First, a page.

Then, while the cake cools you whip out your trusty number 7's
Hey RT I want these for Christmas!!!

and some cotton yarn ( I prefer the natural color for face cloths, but sometimes a girl needs a serious jolt of color), and follow this age-old pattern known by many names such as the Eyelet Wash Cloth, Bias Knit Cloth, and Granny's Favorite Dishcloth:

Cast on 4
Knit 4
Knit 2 Yarn Over Knit to end
Repeat until you have the width of the cloth you desire (between 40 and 48ish)
Decrease - Knit 1 Knit 2 Together Yarn Over Knit 2 Together Knit to end
Keep going until you are down to four stitches on your needle
Bind off

If you want to make a loop for hanging, crochet a short chain with the yarn tail.

There is a lovely recipe for this pattern here.

You wind up with a beautiful square that has an eyelet border.

Which you can then employ to cover your delicious lemon cake whilst it cools.

Then you should make a big, hot pot of tea or a giant mug of coffee and you will have comfort at hand.

Throw in a good read, a warm dog draped across your feet, some sweet music and you have comfort. Almost as good as the memory of that old thumb....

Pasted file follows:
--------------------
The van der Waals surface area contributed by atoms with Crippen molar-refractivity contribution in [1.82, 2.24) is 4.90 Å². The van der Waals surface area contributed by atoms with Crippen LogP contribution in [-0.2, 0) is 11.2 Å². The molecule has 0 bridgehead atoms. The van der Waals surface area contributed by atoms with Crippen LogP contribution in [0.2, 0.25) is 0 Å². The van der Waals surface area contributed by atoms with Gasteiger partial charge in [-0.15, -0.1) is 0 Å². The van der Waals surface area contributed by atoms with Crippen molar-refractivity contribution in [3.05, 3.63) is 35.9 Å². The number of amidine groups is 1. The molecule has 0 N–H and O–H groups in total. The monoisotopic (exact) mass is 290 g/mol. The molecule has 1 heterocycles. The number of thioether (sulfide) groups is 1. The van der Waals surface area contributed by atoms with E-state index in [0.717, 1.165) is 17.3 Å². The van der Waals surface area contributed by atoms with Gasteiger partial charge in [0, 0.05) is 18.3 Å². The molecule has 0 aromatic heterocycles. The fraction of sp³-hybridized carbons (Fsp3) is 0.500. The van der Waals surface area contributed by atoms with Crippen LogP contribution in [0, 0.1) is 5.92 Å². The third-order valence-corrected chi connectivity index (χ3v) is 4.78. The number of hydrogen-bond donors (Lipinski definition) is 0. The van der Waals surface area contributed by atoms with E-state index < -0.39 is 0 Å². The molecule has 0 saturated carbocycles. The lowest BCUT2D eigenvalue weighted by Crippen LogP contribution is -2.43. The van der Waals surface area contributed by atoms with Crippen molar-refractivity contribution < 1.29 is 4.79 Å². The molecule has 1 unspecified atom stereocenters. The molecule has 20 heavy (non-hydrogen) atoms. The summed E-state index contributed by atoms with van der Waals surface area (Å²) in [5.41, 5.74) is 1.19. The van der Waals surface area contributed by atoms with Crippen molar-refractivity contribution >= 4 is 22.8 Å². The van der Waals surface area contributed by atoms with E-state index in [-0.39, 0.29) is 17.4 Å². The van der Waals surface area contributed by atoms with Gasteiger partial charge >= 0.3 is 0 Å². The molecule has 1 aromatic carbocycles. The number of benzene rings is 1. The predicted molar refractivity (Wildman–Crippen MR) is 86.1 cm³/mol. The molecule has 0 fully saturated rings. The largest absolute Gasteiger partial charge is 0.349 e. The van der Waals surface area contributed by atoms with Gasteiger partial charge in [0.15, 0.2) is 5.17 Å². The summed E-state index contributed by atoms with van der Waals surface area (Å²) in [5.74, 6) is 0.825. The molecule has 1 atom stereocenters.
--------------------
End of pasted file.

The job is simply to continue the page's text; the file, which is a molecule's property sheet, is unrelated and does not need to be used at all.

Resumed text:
Now that I am back in the saddle, it's on to fall yard clean-up, fixing the slippery stairs, and planting thousands of bulbs! But first, a weekend in Reno (the biggest little city in the world) with family to celebrate my obnoxious father's retirement and move to Ouray. Cheers!

P.S. I feel it is only fitting to close with the obvious comfort-ne joy! of being right (as in correct or just). Evidently Senator Wyden, on Tuesday (obviously after reading my blog), came out in support of a public option. I am now ready to re-evaluate our relationship. I feel the love people. I feel the love.

Monday, September 28, 2009

A Good Thing - Sisters keep doing it for themselves and their fellows

Recently I sent you, my dear reader Red Tara, and my family an email blast in praise of Speaker Nancy Pelosi's insistance that a public option was mandatory. Alas, like most of my deep thoughts it dropped like a stone into the well that is your collective psyche and made not a ripple. But there is, surely, no way you can ignore the transcendent beauty and courage of the subject of this morning's rant, I mean email, which reads,